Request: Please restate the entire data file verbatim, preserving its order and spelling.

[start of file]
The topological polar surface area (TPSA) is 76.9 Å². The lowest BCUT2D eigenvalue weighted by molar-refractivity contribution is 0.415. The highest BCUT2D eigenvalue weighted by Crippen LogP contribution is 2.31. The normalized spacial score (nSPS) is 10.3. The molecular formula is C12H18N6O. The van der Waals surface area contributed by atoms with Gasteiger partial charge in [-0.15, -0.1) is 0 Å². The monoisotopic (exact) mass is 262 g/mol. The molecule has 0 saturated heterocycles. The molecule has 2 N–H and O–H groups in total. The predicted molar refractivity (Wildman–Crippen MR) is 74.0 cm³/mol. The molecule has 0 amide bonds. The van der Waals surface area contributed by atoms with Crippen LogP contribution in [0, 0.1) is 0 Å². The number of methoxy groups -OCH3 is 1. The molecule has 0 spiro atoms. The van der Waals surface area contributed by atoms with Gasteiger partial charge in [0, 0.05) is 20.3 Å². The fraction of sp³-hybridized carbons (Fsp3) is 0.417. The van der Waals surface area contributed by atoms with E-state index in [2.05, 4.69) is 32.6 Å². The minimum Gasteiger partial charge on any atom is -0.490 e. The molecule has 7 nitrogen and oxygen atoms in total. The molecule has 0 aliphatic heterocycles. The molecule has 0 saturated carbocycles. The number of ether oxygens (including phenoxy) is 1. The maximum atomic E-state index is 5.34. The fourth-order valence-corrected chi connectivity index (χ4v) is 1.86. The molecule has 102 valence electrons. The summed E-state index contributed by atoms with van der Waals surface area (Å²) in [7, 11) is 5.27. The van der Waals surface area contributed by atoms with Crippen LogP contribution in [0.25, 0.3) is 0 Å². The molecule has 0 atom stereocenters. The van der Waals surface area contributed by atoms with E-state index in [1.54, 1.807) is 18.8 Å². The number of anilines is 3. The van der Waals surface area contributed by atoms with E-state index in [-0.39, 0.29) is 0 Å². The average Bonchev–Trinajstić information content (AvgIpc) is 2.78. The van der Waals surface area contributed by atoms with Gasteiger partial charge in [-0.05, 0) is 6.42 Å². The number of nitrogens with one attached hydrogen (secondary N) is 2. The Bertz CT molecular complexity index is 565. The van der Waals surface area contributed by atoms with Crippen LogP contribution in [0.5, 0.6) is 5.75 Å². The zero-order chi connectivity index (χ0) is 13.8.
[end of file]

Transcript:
The topological polar surface area (TPSA) is 76.9 Å². The lowest BCUT2D eigenvalue weighted by molar-refractivity contribution is 0.415. The highest BCUT2D eigenvalue weighted by Crippen LogP contribution is 2.31. The normalized spacial score (nSPS) is 10.3. The molecular formula is C12H18N6O. The van der Waals surface area contributed by atoms with Gasteiger partial charge in [-0.15, -0.1) is 0 Å². The monoisotopic (exact) mass is 262 g/mol. The molecule has 0 saturated heterocycles. The molecule has 2 N–H and O–H groups in total. The predicted molar refractivity (Wildman–Crippen MR) is 74.0 cm³/mol. The molecule has 0 amide bonds. The van der Waals surface area contributed by atoms with Crippen LogP contribution in [0, 0.1) is 0 Å². The number of methoxy groups -OCH3 is 1. The molecule has 0 spiro atoms. The van der Waals surface area contributed by atoms with Gasteiger partial charge in [0, 0.05) is 20.3 Å². The fraction of sp³-hybridized carbons (Fsp3) is 0.417. The van der Waals surface area contributed by atoms with E-state index in [2.05, 4.69) is 32.6 Å². The minimum Gasteiger partial charge on any atom is -0.490 e. The molecule has 7 nitrogen and oxygen atoms in total. The molecule has 0 aliphatic heterocycles. The molecule has 0 saturated carbocycles. The number of ether oxygens (including phenoxy) is 1. The maximum atomic E-state index is 5.34. The fourth-order valence-corrected chi connectivity index (χ4v) is 1.86. The molecule has 102 valence electrons. The summed E-state index contributed by atoms with van der Waals surface area (Å²) in [7, 11) is 5.27. The van der Waals surface area contributed by atoms with Crippen LogP contribution in [0.25, 0.3) is 0 Å². The molecule has 0 atom stereocenters. The van der Waals surface area contributed by atoms with E-state index in [1.54, 1.807) is 18.8 Å². The number of anilines is 3. The van der Waals surface area contributed by atoms with E-state index in [-0.39, 0.29) is 0 Å². The average Bonchev–Trinajstić information content (AvgIpc) is 2.78. The van der Waals surface area contributed by atoms with Gasteiger partial charge in [-0.05, 0) is 6.42 Å². The number of nitrogens with one attached hydrogen (secondary N) is 2. The Bertz CT molecular complexity index is 565. The van der Waals surface area contributed by atoms with Crippen LogP contribution in [0.5, 0.6) is 5.75 Å². The zero-order chi connectivity index (χ0) is 13.8.